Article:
As you finish your planning for 2010, there’s no better time than now to take a deep look at your search marketing options. A good search marketing strategy enables you to attract more people to your website, translating into increased profitability, which also means greater opportunities to brand your company and products. Optimizing your search marketing strategy requires a multi-faceted approach and an understanding of several different aspects of search engine traffic and search-related services. The following describes the important areas in search and why you should be aware of them.
Where Does Site Traffic Typically Come From?
Organic. The most desirable traffic comes from “organic” search. These site visits occur when users click on text/listings in the unpaid, non-advertisement section of the search engine results pages. Users enter a search term and the top listings that appear are as a result of their high relevance to the search term. Professional search engine optimization can help increase your site’s ability to rank highly for organic search terms that closely relate to your site’s products and services.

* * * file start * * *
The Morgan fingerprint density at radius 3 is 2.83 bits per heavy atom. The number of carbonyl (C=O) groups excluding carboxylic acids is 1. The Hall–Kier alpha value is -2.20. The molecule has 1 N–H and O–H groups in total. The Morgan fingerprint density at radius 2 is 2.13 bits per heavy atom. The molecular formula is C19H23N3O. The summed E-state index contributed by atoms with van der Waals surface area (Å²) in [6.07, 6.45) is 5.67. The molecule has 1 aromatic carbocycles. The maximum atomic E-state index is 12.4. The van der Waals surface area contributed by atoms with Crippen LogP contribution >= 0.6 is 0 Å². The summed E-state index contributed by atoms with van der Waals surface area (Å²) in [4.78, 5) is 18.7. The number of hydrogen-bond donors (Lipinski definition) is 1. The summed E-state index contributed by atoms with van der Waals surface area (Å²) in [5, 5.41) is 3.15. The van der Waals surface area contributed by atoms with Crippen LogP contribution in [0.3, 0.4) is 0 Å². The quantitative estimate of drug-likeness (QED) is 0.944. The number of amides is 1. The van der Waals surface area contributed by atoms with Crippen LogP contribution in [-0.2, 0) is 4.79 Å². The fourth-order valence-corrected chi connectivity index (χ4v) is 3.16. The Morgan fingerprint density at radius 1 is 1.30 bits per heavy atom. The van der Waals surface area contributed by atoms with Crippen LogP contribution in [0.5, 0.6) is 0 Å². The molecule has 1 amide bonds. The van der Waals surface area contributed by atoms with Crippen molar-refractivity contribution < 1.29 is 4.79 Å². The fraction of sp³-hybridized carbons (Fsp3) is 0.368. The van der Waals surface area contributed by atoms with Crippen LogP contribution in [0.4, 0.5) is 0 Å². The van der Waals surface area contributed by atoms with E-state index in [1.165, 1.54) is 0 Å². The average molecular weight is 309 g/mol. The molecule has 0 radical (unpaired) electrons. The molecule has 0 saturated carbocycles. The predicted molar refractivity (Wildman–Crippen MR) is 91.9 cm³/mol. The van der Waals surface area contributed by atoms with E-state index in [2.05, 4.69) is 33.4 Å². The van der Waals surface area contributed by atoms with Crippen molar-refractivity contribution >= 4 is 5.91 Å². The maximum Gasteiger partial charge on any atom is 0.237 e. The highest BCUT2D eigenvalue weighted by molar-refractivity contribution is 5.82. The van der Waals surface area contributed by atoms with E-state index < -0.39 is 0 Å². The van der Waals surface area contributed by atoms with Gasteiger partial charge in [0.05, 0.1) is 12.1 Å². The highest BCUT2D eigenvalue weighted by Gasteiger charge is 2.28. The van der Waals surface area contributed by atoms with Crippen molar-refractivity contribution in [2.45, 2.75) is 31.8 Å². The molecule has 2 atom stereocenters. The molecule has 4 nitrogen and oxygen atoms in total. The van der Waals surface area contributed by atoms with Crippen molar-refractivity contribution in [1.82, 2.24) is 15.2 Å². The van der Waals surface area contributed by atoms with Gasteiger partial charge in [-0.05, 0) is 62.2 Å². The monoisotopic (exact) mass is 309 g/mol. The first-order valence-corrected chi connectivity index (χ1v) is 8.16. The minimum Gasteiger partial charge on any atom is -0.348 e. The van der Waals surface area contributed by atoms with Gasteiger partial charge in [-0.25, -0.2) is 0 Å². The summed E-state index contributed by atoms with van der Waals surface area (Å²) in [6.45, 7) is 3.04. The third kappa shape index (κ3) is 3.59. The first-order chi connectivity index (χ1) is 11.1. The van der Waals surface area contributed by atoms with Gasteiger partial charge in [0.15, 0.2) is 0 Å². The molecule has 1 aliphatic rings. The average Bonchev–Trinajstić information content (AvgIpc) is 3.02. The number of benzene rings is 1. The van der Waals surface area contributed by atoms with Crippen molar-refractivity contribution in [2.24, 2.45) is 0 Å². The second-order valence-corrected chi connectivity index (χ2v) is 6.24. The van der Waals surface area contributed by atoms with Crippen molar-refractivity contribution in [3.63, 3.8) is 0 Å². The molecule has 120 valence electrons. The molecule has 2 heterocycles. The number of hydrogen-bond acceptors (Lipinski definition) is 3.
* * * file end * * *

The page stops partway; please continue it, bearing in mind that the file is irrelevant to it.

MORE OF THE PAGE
Pay-per-click visits are the result of users clicking on advertisements. In this model, ads are created that appear above and next to organic results when users search for certain words and phrases related to applicable products and services. A charge is applied only when the ad is clicked and you follow the link. PPC advertising can be an effective way to increase both the number of visitors to your site and when combined with a solid SEO strategy, can lead to a significant increase in a site’s return on investment.